This would have caused greater windiness in the atmosphere, which dampens hurricane formation.
Study co-author Terrence Quinn is a geoscientist who studies past climate changes at the University of Texas at Austin. In the past few decades, both the oceans and atmosphere have begun warming appreciably, he said.
This global warming effect likely adds to the natural variability in hurricane activity, he said, so researchers and forecasters will have to take both factors into account from now on.
The reconstructed 270-year hurricane record, Quinn added, should allow scientists to better model future climate change.
To get such an extensive record, scientists need to examine things such as corals and marine sediments, since other data only goes so far, Quinn pointed out. (Related: "Over 200 Years of Hurricane Data Recorded in Trees, Study Says" [September 18, 2006].)
In the Caribbean major rainfall events wash large amounts of organic rich matter into the ocean, Quinn explained. Corals absorb these organic compounds.
When scientists shine a special light similar to a black light on a cross-section of these corals, banded layers rich in these organic compounds become luminescent.
"You can see them, you can count them, you can look at their thickness," Quinn said.
The researchers compared the bands to the record of known hurricanes over the past several decades and found they match up.
The researchers also looked at the abundance of a certain type of single-celled marine animal found in a sediment core from a region off the coast of Venezuela.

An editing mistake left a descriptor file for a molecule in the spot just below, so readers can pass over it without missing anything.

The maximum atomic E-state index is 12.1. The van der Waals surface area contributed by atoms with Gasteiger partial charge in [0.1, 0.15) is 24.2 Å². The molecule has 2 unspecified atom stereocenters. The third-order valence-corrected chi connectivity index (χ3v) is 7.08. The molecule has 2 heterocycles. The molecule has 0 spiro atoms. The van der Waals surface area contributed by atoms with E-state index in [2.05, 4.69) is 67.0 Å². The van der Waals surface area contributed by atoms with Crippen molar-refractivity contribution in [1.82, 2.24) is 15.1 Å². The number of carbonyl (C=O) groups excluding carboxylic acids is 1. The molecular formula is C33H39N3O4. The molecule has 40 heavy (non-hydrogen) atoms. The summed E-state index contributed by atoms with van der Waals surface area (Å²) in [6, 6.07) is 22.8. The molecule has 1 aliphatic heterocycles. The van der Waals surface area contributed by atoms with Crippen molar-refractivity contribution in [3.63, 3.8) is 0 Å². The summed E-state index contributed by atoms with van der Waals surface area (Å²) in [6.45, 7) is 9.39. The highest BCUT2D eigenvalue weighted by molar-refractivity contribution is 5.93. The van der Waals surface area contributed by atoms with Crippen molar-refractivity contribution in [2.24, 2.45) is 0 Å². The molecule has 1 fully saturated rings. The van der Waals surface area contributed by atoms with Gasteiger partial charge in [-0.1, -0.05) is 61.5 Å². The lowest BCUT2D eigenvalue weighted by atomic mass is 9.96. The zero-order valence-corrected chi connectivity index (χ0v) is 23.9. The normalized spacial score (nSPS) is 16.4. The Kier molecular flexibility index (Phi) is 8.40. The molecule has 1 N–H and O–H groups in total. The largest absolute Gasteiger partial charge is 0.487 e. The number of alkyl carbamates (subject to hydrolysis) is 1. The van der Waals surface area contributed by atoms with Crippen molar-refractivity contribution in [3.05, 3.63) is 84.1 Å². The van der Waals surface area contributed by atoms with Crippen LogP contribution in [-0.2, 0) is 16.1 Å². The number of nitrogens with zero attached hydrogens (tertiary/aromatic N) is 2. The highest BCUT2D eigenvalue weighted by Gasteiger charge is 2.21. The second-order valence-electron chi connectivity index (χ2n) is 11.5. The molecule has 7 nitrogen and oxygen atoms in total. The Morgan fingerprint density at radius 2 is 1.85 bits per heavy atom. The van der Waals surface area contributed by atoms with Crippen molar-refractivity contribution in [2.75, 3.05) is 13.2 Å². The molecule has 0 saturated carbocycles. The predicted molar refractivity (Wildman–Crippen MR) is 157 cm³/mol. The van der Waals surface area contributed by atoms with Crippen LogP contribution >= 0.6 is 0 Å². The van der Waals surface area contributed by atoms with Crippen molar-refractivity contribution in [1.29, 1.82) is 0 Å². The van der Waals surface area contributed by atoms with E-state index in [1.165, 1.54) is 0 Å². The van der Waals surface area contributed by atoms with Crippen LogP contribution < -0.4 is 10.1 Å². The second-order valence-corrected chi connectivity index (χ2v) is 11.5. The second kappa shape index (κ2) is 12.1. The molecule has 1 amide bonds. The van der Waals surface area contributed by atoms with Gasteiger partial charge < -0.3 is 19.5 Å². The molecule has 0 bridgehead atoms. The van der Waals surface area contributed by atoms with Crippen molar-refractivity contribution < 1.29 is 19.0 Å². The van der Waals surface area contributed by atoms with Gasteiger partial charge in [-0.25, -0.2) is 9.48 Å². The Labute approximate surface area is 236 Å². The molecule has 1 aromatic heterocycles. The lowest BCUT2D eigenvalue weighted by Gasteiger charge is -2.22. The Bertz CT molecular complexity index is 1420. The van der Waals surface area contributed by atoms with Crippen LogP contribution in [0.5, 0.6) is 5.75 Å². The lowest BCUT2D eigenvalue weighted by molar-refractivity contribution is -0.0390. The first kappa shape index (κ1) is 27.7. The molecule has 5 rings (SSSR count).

The abundance of the creatures is driven by trade winds. The stronger the trade winds, the more nutrient-rich waters from the bottom of the ocean rise to the surface. This allows animals to flourish but dampens hurricane activity.
This sediment core record also matches the observational record of hurricanes.
The luminescent banding in corals and changes in abundance of certain microfossils in marine sediment cores thus serve as "proxies" for hurricane activity, the scientists point out.
"The beauty of these proxies is that they can extend the record back to before we have instrumental records," Quinn said.
James Elsner is a professor of geography at Florida State University in Tallahassee who studies the connections between hurricanes and climate.
In a commentary in this week's Nature, Elsner said this type of research "is a valuable tool for answering questions on hurricane climatology."
However, the proxy data collected to date only come from a few points and may not capture shifts in hurricane storm tracks or accurately show when storms did and did not occur, he said.
"More records are needed," he wrote, "before localized prehistoric activity can be used to make sense of large-scale patterns of storminess."
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